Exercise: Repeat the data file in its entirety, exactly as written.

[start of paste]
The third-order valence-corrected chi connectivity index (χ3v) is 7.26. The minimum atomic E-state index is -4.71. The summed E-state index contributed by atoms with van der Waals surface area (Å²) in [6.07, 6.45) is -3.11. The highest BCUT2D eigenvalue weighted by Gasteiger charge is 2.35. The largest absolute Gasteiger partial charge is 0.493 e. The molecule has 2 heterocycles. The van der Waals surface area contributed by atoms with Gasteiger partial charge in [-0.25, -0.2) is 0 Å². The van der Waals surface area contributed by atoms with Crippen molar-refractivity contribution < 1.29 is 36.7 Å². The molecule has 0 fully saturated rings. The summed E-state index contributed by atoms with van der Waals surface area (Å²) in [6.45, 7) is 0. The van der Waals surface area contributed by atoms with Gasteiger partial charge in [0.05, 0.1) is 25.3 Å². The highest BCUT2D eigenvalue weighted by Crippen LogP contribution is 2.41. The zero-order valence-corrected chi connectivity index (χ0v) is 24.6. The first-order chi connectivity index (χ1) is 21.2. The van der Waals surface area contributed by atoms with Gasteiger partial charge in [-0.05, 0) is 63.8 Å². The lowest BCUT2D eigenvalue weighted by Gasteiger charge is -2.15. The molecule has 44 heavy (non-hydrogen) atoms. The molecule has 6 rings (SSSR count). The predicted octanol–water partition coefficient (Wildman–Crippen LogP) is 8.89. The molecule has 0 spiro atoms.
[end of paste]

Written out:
The third-order valence-corrected chi connectivity index (χ3v) is 7.26. The minimum atomic E-state index is -4.71. The summed E-state index contributed by atoms with van der Waals surface area (Å²) in [6.07, 6.45) is -3.11. The highest BCUT2D eigenvalue weighted by Gasteiger charge is 2.35. The largest absolute Gasteiger partial charge is 0.493 e. The molecule has 2 heterocycles. The van der Waals surface area contributed by atoms with Gasteiger partial charge in [-0.25, -0.2) is 0 Å². The van der Waals surface area contributed by atoms with Crippen molar-refractivity contribution < 1.29 is 36.7 Å². The molecule has 0 fully saturated rings. The summed E-state index contributed by atoms with van der Waals surface area (Å²) in [6.45, 7) is 0. The van der Waals surface area contributed by atoms with Gasteiger partial charge in [0.05, 0.1) is 25.3 Å². The highest BCUT2D eigenvalue weighted by Crippen LogP contribution is 2.41. The zero-order valence-corrected chi connectivity index (χ0v) is 24.6. The first-order chi connectivity index (χ1) is 21.2. The van der Waals surface area contributed by atoms with Gasteiger partial charge in [-0.05, 0) is 63.8 Å². The lowest BCUT2D eigenvalue weighted by Gasteiger charge is -2.15. The molecule has 44 heavy (non-hydrogen) atoms. The molecule has 6 rings (SSSR count). The predicted octanol–water partition coefficient (Wildman–Crippen LogP) is 8.89. The molecule has 0 spiro atoms.